The CIA has secretly transferred detainees out of Iraq for interrogation after the US Justice Department to write a memo justifying the practice, which violates the Geneva Conventions, The Washington Post reported.
The CIA used the draft memo as legal support for the transfer up to a dozen detainees in the last six months, concealing the move from the International Committee of the Red Cross and other authorities, the Post said, citing an intelligence official familiar with the operation.
The daily said it had obtained a copy of the confidential memo, written by the Justice Department's Office of Legal Counsel, dated March 19, 2004 and stamped "draft."
The memo covers both Iraqi citizens and foreigners in Iraq, according to the Post.
It permits the CIA to take Iraqis out of the country to be interrogated for a "brief but not indefinite period," and allows permanent removal of persons deemed to be "illegal aliens" under "local immigration law," the daily said.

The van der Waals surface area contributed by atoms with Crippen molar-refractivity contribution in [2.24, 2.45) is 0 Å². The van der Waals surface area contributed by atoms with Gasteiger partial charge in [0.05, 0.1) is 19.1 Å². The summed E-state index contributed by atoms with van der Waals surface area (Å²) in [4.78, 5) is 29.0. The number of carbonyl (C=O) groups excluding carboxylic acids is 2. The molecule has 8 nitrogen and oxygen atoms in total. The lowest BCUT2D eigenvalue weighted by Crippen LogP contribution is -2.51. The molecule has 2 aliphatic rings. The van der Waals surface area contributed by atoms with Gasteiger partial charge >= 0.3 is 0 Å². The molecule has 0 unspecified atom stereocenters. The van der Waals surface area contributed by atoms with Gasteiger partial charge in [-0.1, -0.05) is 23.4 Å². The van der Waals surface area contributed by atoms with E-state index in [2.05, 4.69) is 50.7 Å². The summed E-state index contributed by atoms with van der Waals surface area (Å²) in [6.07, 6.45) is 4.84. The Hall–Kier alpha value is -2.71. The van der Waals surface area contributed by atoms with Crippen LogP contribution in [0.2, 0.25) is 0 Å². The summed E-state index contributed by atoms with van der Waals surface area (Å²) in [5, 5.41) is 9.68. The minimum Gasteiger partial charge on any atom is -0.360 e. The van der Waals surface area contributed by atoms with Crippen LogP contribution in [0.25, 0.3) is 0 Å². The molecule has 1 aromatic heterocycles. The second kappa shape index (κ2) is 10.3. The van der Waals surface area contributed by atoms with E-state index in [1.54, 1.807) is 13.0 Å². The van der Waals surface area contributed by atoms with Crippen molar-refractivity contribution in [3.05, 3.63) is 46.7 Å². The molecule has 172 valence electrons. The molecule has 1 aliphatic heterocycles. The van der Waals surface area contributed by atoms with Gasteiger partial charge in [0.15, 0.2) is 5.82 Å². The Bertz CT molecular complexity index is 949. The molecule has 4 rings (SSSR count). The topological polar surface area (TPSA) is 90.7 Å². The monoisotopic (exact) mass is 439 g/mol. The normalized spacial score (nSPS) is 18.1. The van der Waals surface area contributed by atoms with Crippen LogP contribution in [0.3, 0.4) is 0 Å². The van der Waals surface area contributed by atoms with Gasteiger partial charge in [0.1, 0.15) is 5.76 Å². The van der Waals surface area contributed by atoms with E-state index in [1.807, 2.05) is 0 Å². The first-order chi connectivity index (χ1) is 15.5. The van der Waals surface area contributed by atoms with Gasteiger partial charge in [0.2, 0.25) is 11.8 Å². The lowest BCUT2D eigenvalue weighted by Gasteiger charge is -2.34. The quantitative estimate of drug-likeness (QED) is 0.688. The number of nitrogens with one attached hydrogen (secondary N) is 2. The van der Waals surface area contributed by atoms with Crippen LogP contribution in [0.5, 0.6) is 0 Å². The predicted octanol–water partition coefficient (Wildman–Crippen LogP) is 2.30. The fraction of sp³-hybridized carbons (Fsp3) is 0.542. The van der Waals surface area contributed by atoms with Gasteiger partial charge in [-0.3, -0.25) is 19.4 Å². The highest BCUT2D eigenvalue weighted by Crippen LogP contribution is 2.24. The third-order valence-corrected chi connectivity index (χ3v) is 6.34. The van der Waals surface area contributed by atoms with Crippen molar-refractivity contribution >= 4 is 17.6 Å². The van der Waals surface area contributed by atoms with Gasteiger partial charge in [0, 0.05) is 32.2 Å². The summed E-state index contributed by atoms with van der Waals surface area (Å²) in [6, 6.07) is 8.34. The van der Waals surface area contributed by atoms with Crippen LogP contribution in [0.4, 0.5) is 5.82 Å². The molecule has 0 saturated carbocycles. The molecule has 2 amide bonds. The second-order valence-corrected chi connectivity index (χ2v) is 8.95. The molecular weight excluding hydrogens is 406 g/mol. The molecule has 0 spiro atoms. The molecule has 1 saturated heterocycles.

Article 49 of the Fourth Geneva Convention protects civilians during wartime and occupation, prohibiting "individual or mass forcible transfers, as well as deportations of protected persons from occupied territory... regardless of their motive."
In a footnote to the memo its author wrote that a violation of this provision constitutes a "grave breach" of the accord and a "war crime" under US federal law, the Post said.
Evidence of U.S. War Crimes in Iraq
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